Illinois Sales Tax Guide
Chapter 8: Understanding Illinois sales tax rules for shipping & handling
Some states have simple, easy-to-understand rules about sales taxes on shipping and handling. Some states have complex rules about sales taxes on shipping and handling. And then there’s Illinois, where a lawsuit about a very specific and arcane sales tax issue has created uncertainty for years.
Never fear! Illinois is taking steps to clarify the rules, and we demystify the state’s regulations for you below.Is Shipping Taxable in Illinois?
The short answer is: If you have tax nexus in Illinois, you should decide if the shipping and handling charges you pass on to your customer are taxable based on whether shipping was the customer’s only option.
Read on for the long answer…The Kean Lawsuit
In 2006, Nancy Kean sued Wal-Mart for charging sales tax on the shipping portion of an order she had placed from the store. She contended that the company violated Illinois law when it levied sales tax on the shipping charge.
One can see where the confusion came from (though perhaps not the incentive to file a class action lawsuit and take it all the way to the Illinois Supreme Court). The Illinois administrative code governing sales tax (which the state calls Retailers’ Occupation Tax) on shipping and handling seems to contradict itself.
The second paragraph of Section 130.415 says that, if a seller states the charges for delivery to a customer on a separate line and charges no more than the exact amount of the freight, the charge is nontaxable.
However, if you read down a couple more paragraphs, the code states that delivery is not taxable if it is separable from the purchase. This means that delivery is not taxable if the customer had the choice to pick up the item at the seller’s location. If the only option offered to the customer is shipping, the cost is considered inseparable and shipping is taxable.
In 2009, the Illinois Supreme Court came down on the side of the latter paragraph, ruling that Wal-Mart did the right thing when it charged sales tax on shipping because Kean didn’t have an option to pick up the trampoline she ordered. In this case, the court said, shipping was an inseparable part of the sale.So What’s That Mean To Me?
In August 2015, the Illinois Department of Revenue (IDOR) published a proposed change to its Retailers’ Occupation Tax code to reflect the Kean ruling. Although the change has not yet gone into effect, it will be retroactive to November 19, 2009 when and if it is adopted.
All of which is to say you can decide whether to charge sales tax on shipping by looking at whether shipping was the customer’s only option.
For example, if your customer could have picked up the tree frog placemats and matching tablecloth she ordered via your website at your place of business but asked you to ship them instead, shipping is not taxable. If she could only choose a shipping method and didn’t have the option to pick up her order, Illinois’ Retailers’ Occupational Tax applies to the shipping charges.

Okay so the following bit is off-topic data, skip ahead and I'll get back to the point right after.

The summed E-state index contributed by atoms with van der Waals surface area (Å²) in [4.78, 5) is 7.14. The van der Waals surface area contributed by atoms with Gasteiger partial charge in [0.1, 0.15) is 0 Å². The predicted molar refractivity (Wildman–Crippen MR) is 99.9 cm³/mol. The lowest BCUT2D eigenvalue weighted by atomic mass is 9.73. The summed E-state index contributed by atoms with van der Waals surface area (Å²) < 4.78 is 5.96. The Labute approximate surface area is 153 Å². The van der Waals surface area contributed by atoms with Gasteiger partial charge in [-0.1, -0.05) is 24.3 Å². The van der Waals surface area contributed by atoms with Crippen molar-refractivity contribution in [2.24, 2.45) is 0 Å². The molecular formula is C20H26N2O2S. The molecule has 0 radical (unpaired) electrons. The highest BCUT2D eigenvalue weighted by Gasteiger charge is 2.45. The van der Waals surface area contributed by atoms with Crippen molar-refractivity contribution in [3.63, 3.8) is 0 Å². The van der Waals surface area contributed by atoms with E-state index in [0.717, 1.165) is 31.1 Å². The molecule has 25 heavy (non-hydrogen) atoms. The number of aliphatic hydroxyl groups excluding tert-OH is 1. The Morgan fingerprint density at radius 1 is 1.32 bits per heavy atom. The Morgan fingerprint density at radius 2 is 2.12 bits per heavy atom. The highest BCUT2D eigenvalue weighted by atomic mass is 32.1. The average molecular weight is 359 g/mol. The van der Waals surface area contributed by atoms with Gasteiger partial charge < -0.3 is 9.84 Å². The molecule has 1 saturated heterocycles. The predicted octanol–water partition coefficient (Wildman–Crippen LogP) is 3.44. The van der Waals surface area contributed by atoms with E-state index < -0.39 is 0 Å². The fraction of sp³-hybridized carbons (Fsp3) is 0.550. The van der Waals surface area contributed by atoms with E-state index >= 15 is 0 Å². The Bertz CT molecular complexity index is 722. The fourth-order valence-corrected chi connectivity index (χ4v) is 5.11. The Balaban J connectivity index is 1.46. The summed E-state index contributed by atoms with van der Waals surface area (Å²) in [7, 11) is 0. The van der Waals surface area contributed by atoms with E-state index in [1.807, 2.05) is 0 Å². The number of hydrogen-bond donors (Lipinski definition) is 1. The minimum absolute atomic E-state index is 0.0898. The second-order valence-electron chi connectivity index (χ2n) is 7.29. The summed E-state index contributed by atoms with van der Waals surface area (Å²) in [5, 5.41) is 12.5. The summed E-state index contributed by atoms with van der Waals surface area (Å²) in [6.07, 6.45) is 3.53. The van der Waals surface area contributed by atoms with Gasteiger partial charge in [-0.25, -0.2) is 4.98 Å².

If you offer delivery to a customer in your own vehicle, the same rule applies: if the customer had the option to pick up the order, your delivery charge is not taxable.Exemptions To the Rules
Shipping and handling charges on tax-exempt orders are exempt from Retailers’ Occupational Taxes. If a package contains both tax-exempt and taxable items, all of the shipping and handling is taxable if most of the goods are taxable (determined by cost). If more than half the cost of the order is for tax-exempt items, the shipping and handling are not taxable.
Illinois levies a reduced Retailer’s Occupational Tax rate of 1 percent plus any applicable local taxes on sales of some foods and medicines, including medical devices. If you ship an order containing both reduced-rate items and full-tax-rate items, sales tax on shipping and handling follows the same principal as with tax-exempt goods: Go with whichever rate applies to more than half the order, by cost.Handle With Care
According to the IDOR, “technically, ‘handling’ is a seller’s cost of doing business and always taxable; however, both the current and proposed amendments (at Section 130.410 (c )(‘Costs of Doing Business Not Deductible’) state that when handling charges are stated in combination with shipping charges, they are taxable as provided in the regulations governing shipping and delivery (in Section 130.415).”
Translation: If you itemize a separate handling charge on your customer invoices, handling is taxable. If you bundle shipping and handling together into one charge, it is subject to Retailers’ Occupational Tax (or not) based on whether shipping is separable from the order.Illinois Distilled
Even though the current administrative code seems to state that sales tax on shipping can be tax-exempt if you itemize it separately, best practice in Illinois is to follow the proposed rules:
- If you offer your customer an option to pick up an item he orders online or have it shipped, you don’t have to charge sales tax on the shipping cost. Ditto for handling, if you lump it together with shipping.
- If you don’t offer a pick up in person option, collect and remit sales tax on the shipping and handling.
That was fun, wasn’t it? If it was just too much fun for you, consider getting a hand from tax compliance software. You don’t have to whack your way through the jungle of state sales tax regulations alone.